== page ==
8 simple things you can do today to increase patient satisfaction
23 June 2015
Traditionally hospitals and healthcare systems implemented workforce management initiatives primarily to reduce labour costs. However there has been a sweeping change in focus. The focus is now on improving patient satisfaction, patient safety, and patient clinical outcomes.
Hospitals and other healthcare settings actively measure patient satisfaction as part of their usual business process. But for nurses, patient satisfaction is so much more than a statistic or a key indicator of overall performance.
As primary care givers, nurses genuinely care about the individual patient’s health outcomes – and we know that a happy patient is more likely to be engaged in their care, more likely to adhere to their treatment plan, and is therefore more likely to achieve better health outcomes.
The factors that have the greatest impact on patient satisfaction are actually pretty consistent across different healthcare settings and, while they may not all be in the nurses control, there are many things that nurses can – and do! – do to help increase patient satisfaction.
The list that follows may serve as a reminder of the little things that can make a big difference in a patient’s day. Most are intuitive, but can still be easily forgotten in the daily pressures of a nurse’s busy schedule.
But first – what is it that patients complain about most?
While each hospital has their own patient satisfaction survey, the main themes of patient complaints are quite universal. And – surprisingly for some – they don’t directly relate to the quality of medical care that patients feel they received.
The pattern of patient complaints reveals quite a simple list of requirements.
Patients complain most about:
1. Lack of communication from their clinical team
2. A noisy healing environment
3. The quality of hospital food
The quality of hospital food may be well and truly outside of a nurse’s sphere of influence but there are many things that nurses can do help improve communication and reduce noise in the healing environment – and that will go a long way to help increase patient satisfaction.
Eight simple things you can do today to increase patient satisfaction
I know that in my many years of ward experience, I was often looking for sources of extra inspiration and I hope that the list I provided below will do just that – provide you with a little inspiration on some of the little things you can do today that just may make your patient’s day.
1. Introduce yourself
Sounds obvious right? It’s amazing though how often, when rushing around with our long list of things to do, we forget to introduce ourselves to our patients. And what impact this can have on a patient who may already be feeling anxious in an unfamiliar environment.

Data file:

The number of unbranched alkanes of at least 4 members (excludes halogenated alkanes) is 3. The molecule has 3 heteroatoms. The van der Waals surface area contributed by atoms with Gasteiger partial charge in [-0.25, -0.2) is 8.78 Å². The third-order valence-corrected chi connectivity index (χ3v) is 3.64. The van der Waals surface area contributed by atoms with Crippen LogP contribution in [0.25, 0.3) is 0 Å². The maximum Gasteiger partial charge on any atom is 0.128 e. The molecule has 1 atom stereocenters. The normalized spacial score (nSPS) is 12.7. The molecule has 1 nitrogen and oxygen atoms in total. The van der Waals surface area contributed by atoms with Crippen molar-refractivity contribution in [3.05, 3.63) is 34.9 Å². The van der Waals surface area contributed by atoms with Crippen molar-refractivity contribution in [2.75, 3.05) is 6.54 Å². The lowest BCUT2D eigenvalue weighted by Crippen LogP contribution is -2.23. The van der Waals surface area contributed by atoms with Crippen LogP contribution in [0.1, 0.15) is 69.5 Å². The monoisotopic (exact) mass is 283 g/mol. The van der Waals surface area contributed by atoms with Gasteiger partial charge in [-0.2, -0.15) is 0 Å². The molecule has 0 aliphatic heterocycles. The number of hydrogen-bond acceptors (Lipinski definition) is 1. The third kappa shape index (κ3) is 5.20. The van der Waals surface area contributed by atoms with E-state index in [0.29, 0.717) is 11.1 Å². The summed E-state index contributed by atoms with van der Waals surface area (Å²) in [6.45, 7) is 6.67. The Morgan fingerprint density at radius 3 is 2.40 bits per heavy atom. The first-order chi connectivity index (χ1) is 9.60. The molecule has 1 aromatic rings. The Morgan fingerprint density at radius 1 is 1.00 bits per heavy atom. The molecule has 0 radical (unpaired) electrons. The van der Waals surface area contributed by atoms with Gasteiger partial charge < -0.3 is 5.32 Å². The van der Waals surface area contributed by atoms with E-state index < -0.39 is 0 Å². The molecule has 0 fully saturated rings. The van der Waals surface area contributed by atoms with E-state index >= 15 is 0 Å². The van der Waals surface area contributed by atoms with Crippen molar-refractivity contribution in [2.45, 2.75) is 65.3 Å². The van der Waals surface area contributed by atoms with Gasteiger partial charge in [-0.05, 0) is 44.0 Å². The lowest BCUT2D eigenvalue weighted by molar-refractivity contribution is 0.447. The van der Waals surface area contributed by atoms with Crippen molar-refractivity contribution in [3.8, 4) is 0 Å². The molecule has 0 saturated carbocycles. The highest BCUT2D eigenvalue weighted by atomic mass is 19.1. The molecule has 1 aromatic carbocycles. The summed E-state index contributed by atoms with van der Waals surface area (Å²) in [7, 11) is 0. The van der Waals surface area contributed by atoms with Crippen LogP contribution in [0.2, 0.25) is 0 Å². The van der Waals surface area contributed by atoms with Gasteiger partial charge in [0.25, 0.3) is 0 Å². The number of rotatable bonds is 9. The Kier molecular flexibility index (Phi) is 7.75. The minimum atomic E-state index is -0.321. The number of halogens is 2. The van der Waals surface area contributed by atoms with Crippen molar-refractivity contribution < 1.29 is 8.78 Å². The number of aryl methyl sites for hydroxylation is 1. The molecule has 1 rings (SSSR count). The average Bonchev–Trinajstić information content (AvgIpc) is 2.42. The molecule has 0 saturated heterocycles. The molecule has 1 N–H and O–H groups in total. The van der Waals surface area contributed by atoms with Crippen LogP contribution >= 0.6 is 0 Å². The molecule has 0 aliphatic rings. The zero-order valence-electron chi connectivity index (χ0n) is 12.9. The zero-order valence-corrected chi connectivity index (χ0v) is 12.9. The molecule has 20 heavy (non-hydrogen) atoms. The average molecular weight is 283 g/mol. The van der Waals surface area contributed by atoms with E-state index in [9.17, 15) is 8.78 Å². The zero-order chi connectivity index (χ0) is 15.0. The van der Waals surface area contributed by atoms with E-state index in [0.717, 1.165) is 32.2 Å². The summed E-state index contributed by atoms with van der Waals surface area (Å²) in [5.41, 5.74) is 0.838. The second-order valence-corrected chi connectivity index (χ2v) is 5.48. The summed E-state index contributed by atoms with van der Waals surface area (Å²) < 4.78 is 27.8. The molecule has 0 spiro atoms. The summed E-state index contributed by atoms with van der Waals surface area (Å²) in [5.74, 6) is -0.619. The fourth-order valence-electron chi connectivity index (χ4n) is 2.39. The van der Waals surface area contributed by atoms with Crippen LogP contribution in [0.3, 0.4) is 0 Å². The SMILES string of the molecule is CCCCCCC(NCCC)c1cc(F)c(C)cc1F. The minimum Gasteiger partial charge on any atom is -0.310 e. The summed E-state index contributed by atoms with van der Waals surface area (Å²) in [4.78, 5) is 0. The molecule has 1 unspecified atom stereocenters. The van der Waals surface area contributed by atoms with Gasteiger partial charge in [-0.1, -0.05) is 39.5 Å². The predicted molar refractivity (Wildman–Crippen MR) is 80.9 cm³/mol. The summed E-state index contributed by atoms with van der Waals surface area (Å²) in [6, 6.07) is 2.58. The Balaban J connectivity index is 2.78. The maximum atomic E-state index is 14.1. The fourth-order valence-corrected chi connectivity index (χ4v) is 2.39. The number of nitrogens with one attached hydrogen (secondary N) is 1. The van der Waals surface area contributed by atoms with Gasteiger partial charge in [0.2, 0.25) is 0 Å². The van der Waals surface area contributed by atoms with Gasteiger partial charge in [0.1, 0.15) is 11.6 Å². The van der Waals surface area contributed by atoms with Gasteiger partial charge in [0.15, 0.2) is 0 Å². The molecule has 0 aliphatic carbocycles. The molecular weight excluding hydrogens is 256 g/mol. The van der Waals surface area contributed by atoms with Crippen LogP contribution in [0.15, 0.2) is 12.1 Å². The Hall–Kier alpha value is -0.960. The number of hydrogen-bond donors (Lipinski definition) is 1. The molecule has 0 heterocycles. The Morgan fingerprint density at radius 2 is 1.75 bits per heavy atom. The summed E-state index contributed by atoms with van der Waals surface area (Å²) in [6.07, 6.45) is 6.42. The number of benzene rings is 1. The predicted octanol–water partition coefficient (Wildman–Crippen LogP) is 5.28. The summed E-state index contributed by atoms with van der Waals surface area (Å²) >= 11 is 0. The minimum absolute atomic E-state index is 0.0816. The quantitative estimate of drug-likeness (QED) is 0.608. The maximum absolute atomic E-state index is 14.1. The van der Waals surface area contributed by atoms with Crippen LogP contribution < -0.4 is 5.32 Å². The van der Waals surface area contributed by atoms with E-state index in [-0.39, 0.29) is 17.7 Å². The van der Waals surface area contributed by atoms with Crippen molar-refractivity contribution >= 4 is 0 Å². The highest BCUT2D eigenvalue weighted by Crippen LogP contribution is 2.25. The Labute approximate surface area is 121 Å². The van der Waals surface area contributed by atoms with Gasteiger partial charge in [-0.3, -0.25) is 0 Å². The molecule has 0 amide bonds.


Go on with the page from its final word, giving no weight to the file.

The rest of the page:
2. Speak the same language
Try to speak in plain terms and avoid technical jargon – and not just to those whose English is a second language. The hospital environment is daunting for all patients, the simpler the message and the more straight-forward the instruction, the more likely they are to absorb it.
3. Ask more questions
And when you do, really listen. Make sure that you are understood and not just heard. Don’t assume that just because you explained a patient’s care plan or a specific instruction that they have grasped what may be a totally new concept to them.
4. Don’t dismiss
If a patient says they are in pain, don’t dismiss it. If no more medication can be given, explain and show empathy. Patients may be anxious about simple, routine procedures; take the time to re-assure them.
5. Provide an update
Patients want to feel like they are part of the healing process and they want to be informed. Not everyone is the same though. Try to ‘read’ your patient to determine how much detail they need. For some, ‘less is more’. And always keep them updated; for e.g, if the time of their procedure has changed or you need to keep them waiting for any reason, tell them why.
6. Show that you care
Try to get to know the person, and see beyond the medical record. Some patients are more concerned about their house, pets, or family members they cannot attend to while away. And sometimes, all the patient needs is for someone to hold their hand. These are just two of the many small ways you can show that you care.
7. Spread the good news
Pay as much attention to patient compliments as patient complaints, and then spread the positive message among the team. It will lift staff morale and encourage more of the right behaviour.
8. Lower your voice
And be mindful of chatter around patient rooms, particularly at night time. See it as your contribution to a quiet healing environment. Other sources of noise such as paging, monitors, or even the noise from the pan flusher may not be in your control, but we do know that noise prevents patients from having the rest that they need to help in the healing process.
What about you? What are some of your favourite tips for enhancing the patient experience and increasing patient satisfaction?